Tags

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Synonyms: metadata, meta tags
See also: Labels, Warnings
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You may be looking for Episode Tag, a type of fanfic.

Tags are short descriptive words or phrases used as metadata to describe fanworks in whole or in part. They may supplement or replace Headers.

A formal set of tags may be a "taxonomy" or "controlled vocabulary". Most fandom tags are informal and uncontrolled, known as a "folksonomy".

Archive Of Our Own combines these in a complex and labor-intensive but effective Tag Wrangling process, which allows creators to tag as they please but then marks many tags as synonyms for a canonical tag. This allows readers to find or filter out fandoms, pairings, and topics without having to indicate each one individually. Other tags are "free form" and not included in the wrangling system. Early versions of this system were inflexible and frustrating, partly for technical reasons but also volunteer and policy issues, leading to extensive AO3 Tagging Policy Debate.

Tumblr Tagging is completely free-form and idiosyncratic. Hashtags are used for finding fandom discussion, identifying fanworks, post blocking, and commentary. Tumblr tags are visible in post notes but no longer automatically retained during reblogging, which makes them ephemeral and personal.

Fans use tagging on the bookmark services Delicious, Diigo and Pinboard, often in sophisticated hierarchical taxonomies, especially the late-2000s Delicous Tagging work.

Some Very Early Fan Comments

A discussion from 2002:

I wonder why people would read a story in a genre they don't care for, then take the time to let the writer know that sure enough, they didn't care for it. That would be like me going to a restaurant, ordering a slice of cherry pie, then asking that the chef be brought out so I can say "I don't like cherry pie, and I didn't like yours either." To continue this analogy into its usual fannish outcome, the chef would say "Well gee, lady, why did you order it?" And I'd say, "Are you questioning my right to order cherry pie?" <Chef walks away, puzzled>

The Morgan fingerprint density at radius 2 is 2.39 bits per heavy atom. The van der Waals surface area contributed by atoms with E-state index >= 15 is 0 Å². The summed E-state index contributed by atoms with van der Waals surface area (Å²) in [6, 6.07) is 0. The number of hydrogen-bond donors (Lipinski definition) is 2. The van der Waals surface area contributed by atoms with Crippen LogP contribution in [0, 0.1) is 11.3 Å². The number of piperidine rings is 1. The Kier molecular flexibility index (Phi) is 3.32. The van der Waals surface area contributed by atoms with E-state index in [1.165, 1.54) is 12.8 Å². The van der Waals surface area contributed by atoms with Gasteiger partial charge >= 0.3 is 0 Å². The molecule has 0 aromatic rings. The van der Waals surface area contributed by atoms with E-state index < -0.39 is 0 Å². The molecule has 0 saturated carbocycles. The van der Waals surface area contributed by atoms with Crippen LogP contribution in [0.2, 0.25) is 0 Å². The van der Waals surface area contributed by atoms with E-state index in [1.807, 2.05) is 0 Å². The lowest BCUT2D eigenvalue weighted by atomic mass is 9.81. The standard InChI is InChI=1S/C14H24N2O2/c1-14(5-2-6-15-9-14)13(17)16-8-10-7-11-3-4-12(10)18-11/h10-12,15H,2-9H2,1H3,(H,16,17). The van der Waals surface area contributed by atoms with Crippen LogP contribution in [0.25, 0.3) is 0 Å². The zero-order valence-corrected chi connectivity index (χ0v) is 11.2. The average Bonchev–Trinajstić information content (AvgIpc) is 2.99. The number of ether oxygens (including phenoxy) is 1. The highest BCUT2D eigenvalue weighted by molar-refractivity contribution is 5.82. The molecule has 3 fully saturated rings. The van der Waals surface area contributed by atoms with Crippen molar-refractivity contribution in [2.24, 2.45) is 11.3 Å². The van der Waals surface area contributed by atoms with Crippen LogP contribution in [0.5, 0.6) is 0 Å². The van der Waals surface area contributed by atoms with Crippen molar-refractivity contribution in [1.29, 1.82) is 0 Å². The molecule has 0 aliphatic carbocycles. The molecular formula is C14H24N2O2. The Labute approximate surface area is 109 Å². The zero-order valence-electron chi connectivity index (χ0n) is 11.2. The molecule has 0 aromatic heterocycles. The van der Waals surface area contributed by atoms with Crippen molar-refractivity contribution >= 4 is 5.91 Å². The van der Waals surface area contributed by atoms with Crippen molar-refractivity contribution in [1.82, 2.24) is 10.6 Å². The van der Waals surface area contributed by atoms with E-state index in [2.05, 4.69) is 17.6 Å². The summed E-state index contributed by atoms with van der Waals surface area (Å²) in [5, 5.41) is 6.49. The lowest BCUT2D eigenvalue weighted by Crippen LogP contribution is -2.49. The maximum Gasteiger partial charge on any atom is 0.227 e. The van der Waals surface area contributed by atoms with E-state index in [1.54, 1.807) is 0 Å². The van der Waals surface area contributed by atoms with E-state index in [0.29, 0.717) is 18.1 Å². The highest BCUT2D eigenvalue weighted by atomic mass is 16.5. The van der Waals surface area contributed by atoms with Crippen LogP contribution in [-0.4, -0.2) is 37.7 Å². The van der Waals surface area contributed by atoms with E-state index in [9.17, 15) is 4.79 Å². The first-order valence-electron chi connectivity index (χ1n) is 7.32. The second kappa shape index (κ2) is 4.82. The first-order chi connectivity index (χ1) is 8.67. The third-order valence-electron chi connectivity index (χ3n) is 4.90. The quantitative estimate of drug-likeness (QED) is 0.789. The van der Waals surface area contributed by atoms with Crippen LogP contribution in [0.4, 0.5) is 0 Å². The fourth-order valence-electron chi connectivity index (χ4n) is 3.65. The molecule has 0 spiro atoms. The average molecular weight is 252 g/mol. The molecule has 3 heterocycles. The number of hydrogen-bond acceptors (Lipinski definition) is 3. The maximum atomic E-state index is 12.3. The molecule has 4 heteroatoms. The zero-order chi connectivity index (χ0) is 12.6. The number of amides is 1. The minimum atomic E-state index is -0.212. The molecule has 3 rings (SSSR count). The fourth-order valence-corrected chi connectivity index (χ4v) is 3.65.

I have actually been thinking about archives recently. In those days when I was looking for a second fandom for reasons I won't bore anybody with right now, I tried a lot of stuff about shows I hadn't seen for years but had kinda liked when I did; one of these was Forever Knight. I don't know what the archive situation is over there now, so if anybody here is a FK fan and knows differently, feel free to update me. But the one I visited had *hundreds* of stories. Dozens of pairings. Many many time periods (it's a vampire cop show, for those who have never heard of it). AUs. Romance. Horror. Humor. Death and undeath.
The stories were listed down one interminable page, and if there was any organizing principle whatever, I have forgotten it. I'm sorry, but that's just not workable. I clicked on a couple of things in a kind of numb despair, but I was just *overloaded.* I couldn't read anything.
Someday, unless online SH fic dies out, we will have this problem.
A good big archive ought to be a *draw* for new fans. I've dipped into Sentinel and Due South lately, and I adore their archive search engines. Of course, they are fandoms that do use headers to a degree which obviously makes some of us really uncomfortable.
But --stop me, oh technical goddesses, if I err here-- there's no law that says the only things you can search are right out there *visible* in the story listing. Would it not be possible for us to get a search engine that read META tags? Then those who didn't want to know could surf the author or title listings, pick a section (beginning with A, right?) and never be bothered by the pesky labels (they are invisible to someone normally viewing the page), while others could look up BDSM, OCs, FT, NC-17 and be happy too.
Putting in a lot of META tags in a lot of stories would be a big and tiresome job; for authors who are not reachable to ask or who don't want their stories to be searchable in that way, we'd have to do without; and anyway somebody may think this is a highly stupid idea. But I just thought of it, and if we might think of it seriously we should probably begin *before* we have gazillion stories in a long, long, long list. [1]

Meta

References

  1. ^ from Venice Place Mailing List, quoted anonymously (1 Feb 2002)